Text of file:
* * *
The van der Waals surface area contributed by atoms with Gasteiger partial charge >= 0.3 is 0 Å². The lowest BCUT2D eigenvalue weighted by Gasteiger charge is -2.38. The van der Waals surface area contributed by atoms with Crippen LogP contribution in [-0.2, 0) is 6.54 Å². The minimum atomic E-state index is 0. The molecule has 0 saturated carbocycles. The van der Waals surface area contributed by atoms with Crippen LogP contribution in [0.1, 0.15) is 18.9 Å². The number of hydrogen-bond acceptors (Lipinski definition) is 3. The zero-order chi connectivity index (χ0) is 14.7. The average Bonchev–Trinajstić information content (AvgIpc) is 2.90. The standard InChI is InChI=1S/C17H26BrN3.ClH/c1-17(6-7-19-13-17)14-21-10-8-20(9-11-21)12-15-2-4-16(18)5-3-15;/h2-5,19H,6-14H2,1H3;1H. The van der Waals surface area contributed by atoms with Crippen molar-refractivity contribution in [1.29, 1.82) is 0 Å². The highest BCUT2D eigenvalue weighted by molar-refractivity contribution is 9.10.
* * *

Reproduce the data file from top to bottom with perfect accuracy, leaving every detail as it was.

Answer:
The van der Waals surface area contributed by atoms with Gasteiger partial charge >= 0.3 is 0 Å². The lowest BCUT2D eigenvalue weighted by Gasteiger charge is -2.38. The van der Waals surface area contributed by atoms with Crippen LogP contribution in [-0.2, 0) is 6.54 Å². The minimum atomic E-state index is 0. The molecule has 0 saturated carbocycles. The van der Waals surface area contributed by atoms with Crippen LogP contribution in [0.1, 0.15) is 18.9 Å². The number of hydrogen-bond acceptors (Lipinski definition) is 3. The zero-order chi connectivity index (χ0) is 14.7. The average Bonchev–Trinajstić information content (AvgIpc) is 2.90. The standard InChI is InChI=1S/C17H26BrN3.ClH/c1-17(6-7-19-13-17)14-21-10-8-20(9-11-21)12-15-2-4-16(18)5-3-15;/h2-5,19H,6-14H2,1H3;1H. The van der Waals surface area contributed by atoms with Crippen molar-refractivity contribution in [1.29, 1.82) is 0 Å². The highest BCUT2D eigenvalue weighted by molar-refractivity contribution is 9.10.